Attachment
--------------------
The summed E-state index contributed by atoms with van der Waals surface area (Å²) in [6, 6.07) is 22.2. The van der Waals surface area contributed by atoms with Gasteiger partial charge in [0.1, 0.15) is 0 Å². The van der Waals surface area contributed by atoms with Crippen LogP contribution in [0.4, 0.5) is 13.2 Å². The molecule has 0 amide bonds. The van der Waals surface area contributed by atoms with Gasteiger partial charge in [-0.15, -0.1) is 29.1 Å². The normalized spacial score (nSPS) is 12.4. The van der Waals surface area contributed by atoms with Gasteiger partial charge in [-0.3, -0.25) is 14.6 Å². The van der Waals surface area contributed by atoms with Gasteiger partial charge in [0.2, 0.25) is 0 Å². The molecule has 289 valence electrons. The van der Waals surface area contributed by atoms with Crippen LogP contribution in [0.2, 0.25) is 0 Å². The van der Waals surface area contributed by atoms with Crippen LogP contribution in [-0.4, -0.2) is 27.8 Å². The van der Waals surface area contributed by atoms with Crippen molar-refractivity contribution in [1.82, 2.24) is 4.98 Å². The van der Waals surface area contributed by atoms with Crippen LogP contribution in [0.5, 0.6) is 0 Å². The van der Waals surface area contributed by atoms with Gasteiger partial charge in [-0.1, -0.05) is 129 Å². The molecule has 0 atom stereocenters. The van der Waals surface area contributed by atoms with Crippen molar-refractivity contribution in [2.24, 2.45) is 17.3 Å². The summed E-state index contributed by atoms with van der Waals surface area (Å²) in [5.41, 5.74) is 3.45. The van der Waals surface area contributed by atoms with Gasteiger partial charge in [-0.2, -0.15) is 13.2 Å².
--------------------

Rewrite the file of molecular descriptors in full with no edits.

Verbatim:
The summed E-state index contributed by atoms with van der Waals surface area (Å²) in [6, 6.07) is 22.2. The van der Waals surface area contributed by atoms with Gasteiger partial charge in [0.1, 0.15) is 0 Å². The van der Waals surface area contributed by atoms with Crippen LogP contribution in [0.4, 0.5) is 13.2 Å². The molecule has 0 amide bonds. The van der Waals surface area contributed by atoms with Gasteiger partial charge in [-0.15, -0.1) is 29.1 Å². The normalized spacial score (nSPS) is 12.4. The van der Waals surface area contributed by atoms with Gasteiger partial charge in [-0.3, -0.25) is 14.6 Å². The van der Waals surface area contributed by atoms with Gasteiger partial charge in [0.2, 0.25) is 0 Å². The molecule has 289 valence electrons. The van der Waals surface area contributed by atoms with Crippen LogP contribution in [0.2, 0.25) is 0 Å². The van der Waals surface area contributed by atoms with Crippen LogP contribution in [-0.4, -0.2) is 27.8 Å². The van der Waals surface area contributed by atoms with Crippen molar-refractivity contribution in [1.82, 2.24) is 4.98 Å². The van der Waals surface area contributed by atoms with Crippen LogP contribution in [0.5, 0.6) is 0 Å². The van der Waals surface area contributed by atoms with Gasteiger partial charge in [-0.1, -0.05) is 129 Å². The molecule has 0 atom stereocenters. The van der Waals surface area contributed by atoms with Crippen molar-refractivity contribution in [2.24, 2.45) is 17.3 Å². The summed E-state index contributed by atoms with van der Waals surface area (Å²) in [5.41, 5.74) is 3.45. The van der Waals surface area contributed by atoms with Gasteiger partial charge in [-0.2, -0.15) is 13.2 Å².